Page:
Augustus Welby Northmore Pugin (Dictionary of World Biography: The 19th Century)
Article abstract: Pugin wrote treatises promoting the Gothic revival in church architecture and built more than one hundred distinctive buildings during his short career.
The only son of a French immigrant architectural illustrator and his Calvinist wife, Catherine Welby, Augustus Welby Northmore Pugin was born on March 1, 1812. His father, Augustus Charles Pugin, who was fifty when Augustus was born, and Catherine were educators who ran a school for training architects and illustrators. In England, young Pugin attended class field trips and learned early to measure and draw buildings. He traveled with classes to France, absorbing the quiet grandeur of the medieval cathedrals. His memories of the crypts of the Continental cathedrals would later fire his interest in the Catholic faith.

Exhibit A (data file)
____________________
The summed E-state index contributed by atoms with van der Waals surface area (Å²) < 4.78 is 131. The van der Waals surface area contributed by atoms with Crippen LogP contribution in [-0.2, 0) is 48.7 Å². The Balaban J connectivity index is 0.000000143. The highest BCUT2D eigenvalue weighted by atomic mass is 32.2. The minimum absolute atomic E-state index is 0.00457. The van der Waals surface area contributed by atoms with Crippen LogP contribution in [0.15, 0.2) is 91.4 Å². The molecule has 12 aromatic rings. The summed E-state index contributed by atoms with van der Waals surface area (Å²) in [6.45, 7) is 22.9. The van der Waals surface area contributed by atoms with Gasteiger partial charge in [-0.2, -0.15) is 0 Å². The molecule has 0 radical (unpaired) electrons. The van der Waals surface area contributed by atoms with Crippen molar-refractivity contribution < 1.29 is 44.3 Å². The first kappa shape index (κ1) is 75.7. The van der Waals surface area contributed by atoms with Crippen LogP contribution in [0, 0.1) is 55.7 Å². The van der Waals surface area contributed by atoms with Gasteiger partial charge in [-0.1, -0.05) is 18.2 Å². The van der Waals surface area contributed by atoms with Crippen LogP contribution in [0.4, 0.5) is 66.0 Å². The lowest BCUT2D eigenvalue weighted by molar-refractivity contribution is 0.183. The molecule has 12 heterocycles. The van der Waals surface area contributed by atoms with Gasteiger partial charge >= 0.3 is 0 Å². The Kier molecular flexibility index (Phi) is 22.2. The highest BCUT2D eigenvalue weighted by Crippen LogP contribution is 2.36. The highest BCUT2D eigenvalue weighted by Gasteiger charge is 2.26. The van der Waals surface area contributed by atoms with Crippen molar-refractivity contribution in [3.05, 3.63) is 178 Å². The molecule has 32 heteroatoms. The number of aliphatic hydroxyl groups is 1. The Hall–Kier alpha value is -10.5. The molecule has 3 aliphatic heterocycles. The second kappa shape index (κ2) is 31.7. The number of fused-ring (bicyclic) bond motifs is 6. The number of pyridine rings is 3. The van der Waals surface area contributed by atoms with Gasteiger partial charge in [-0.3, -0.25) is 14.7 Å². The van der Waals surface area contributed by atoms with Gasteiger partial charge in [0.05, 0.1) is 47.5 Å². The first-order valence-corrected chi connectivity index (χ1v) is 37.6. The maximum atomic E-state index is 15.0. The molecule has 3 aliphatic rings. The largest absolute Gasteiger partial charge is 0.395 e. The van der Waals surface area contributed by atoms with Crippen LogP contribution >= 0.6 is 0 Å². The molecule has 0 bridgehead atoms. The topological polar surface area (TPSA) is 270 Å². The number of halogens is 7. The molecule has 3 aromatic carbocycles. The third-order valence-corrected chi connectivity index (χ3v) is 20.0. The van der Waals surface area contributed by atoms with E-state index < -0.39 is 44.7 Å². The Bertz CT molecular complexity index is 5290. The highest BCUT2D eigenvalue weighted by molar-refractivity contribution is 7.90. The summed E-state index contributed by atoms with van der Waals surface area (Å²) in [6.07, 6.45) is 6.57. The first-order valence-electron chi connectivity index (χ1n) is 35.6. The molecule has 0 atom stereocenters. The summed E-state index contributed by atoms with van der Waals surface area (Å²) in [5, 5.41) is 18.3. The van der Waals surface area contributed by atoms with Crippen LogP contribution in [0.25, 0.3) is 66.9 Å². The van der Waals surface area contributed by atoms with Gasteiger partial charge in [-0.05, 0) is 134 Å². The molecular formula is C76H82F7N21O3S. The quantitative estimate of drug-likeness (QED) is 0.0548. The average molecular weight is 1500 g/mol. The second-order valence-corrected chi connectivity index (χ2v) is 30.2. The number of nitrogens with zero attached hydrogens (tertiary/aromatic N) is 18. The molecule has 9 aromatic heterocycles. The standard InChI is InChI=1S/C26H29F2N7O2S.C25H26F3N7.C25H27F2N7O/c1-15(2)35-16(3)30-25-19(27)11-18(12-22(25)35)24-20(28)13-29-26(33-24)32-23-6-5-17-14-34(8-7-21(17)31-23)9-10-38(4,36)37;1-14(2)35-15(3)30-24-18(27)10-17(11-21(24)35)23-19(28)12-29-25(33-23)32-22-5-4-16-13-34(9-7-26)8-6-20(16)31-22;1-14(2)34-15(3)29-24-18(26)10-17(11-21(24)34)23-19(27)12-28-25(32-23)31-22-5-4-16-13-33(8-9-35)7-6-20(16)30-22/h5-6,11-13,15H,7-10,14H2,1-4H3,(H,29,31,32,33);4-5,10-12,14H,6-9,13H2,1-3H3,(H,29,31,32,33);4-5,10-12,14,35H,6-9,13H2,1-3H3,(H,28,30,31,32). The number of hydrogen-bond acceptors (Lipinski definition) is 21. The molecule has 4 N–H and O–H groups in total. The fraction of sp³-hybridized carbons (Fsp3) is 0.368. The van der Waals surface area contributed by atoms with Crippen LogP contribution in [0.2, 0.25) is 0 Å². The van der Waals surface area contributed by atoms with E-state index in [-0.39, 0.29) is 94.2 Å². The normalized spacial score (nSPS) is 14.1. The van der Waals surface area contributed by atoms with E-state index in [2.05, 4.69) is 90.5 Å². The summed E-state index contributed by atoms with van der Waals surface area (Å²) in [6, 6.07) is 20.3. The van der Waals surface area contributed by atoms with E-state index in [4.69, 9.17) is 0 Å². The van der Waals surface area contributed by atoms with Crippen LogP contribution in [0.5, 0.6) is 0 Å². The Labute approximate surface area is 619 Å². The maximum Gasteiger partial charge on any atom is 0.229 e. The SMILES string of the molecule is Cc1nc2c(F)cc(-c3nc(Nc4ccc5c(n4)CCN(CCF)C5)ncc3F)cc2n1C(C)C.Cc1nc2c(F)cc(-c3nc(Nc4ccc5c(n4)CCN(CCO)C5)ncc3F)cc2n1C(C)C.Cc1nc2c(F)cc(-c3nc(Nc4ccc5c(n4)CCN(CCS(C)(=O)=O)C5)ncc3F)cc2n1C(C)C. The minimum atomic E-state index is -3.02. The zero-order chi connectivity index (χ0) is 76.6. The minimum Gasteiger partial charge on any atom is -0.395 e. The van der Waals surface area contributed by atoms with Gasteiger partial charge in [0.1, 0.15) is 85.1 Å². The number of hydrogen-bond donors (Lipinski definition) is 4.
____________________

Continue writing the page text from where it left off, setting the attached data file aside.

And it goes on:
When Pugin was twenty-three, his father died, leaving an unfinished manuscript, Examples of Gothic Architecture (1835). Pugin undertook to fulfill his father’s contract for the book, demonstrating his skill and interest in architecture. His education in the field continued, without an apprenticeship. Pugin worked diligently to complete the manuscript, while traveling to study medieval art history and find clients.
Meanwhile, his domestic life inspired his building a home for his second wife, Louisa (his first wife, Anne, having died in childbirth). Saint Marie’s Grange had a pleasing view and...
(The entire section is 2339 words.)
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